The use of loans was also cited by the Hessian state government as a legal excuse for bypassing the requirements laid down by the state constitution. The state authority ordered a noted Berlin attorney to examine the legal aspects of the legislation. The SPD (Social Democratic Party) Education spokesman, Michael Siebel, defended the procedure, saying it led to “an ordered result.”
The German Student Council rejected such claims, concluding the fees would make it “increasingly more expensive and difficult” to study in Germany. More than a quarter of all students survive on less than 600 euros per month, explained Hans Dieter Rinkens, the president of the Student Council. “Therefore, for the majority of students an additional 500 euros is anything but peanuts.”
On the Wiesbaden demonstration many banners and posters proclaimed that education was a basic right. One banner read: “Against Study Fees—For Education as a Basic Human Right.” Another said: “Seeking Rich Foster Parents,” while yet another depicted the state prime minister, Roland Koch, and said: “Hangman in the Land of Poets and Philosophers.”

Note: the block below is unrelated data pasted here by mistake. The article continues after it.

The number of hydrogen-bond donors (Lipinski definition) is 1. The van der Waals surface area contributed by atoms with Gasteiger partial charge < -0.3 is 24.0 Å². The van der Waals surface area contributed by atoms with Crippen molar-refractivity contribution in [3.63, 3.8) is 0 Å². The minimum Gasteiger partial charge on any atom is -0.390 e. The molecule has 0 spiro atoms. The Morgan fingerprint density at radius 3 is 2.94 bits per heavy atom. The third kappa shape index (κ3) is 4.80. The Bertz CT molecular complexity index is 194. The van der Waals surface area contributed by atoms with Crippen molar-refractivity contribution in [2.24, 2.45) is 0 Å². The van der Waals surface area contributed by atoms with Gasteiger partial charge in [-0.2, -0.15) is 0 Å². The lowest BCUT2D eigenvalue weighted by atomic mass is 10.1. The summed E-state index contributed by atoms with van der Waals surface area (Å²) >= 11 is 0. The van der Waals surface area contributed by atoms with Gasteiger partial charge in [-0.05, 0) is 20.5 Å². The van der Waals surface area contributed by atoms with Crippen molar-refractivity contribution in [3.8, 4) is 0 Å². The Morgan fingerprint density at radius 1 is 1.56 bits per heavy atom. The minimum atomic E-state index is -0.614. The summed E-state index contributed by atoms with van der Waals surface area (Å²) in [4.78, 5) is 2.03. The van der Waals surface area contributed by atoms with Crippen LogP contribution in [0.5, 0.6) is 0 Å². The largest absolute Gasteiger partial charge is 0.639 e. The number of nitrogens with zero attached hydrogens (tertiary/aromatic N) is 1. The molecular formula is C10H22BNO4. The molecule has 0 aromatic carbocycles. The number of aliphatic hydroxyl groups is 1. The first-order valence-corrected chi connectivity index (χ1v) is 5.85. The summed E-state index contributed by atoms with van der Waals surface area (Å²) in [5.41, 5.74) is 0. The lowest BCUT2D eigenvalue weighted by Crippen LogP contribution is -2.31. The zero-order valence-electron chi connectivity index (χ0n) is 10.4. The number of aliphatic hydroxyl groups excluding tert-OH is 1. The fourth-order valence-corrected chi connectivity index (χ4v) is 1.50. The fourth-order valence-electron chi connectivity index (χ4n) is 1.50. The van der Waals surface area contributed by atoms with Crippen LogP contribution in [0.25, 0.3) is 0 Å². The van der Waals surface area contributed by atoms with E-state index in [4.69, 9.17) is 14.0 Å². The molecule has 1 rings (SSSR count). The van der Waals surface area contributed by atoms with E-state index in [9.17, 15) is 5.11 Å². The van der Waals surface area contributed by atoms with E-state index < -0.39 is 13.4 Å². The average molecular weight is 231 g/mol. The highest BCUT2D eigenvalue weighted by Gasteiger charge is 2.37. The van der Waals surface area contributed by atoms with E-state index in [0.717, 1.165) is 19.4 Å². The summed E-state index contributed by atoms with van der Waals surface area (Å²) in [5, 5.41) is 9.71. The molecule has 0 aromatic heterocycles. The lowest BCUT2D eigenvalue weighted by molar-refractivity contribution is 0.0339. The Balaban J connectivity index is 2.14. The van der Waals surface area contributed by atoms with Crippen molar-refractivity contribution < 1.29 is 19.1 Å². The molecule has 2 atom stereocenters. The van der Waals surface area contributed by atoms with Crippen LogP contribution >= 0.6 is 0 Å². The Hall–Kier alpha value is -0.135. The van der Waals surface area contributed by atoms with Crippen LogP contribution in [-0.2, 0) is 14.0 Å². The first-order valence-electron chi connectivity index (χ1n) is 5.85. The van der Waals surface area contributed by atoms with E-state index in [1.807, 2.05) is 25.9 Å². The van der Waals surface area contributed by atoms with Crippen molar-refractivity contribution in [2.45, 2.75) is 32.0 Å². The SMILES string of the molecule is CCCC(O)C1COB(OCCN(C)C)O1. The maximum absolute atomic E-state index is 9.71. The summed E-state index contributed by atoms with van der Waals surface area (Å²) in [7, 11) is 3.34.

The main speaker on the demonstration, the chair of the student union at the University of Giessen, Umut Sönmez, described the plans of the state government as a “great challenge” which had to be answered accordingly. He accused the state government and Prime Minister Koch of sabotaging equal opportunity in education and called for a struggle against the entire political course of the government. “That is why we cannot merely prevent the study fees, no, we must expand equal opportunity.”
Experiences with similar student fees in Austria showed that course admissions immediately fell by 15 percent, with proportionally fewer applications from financially less well off families.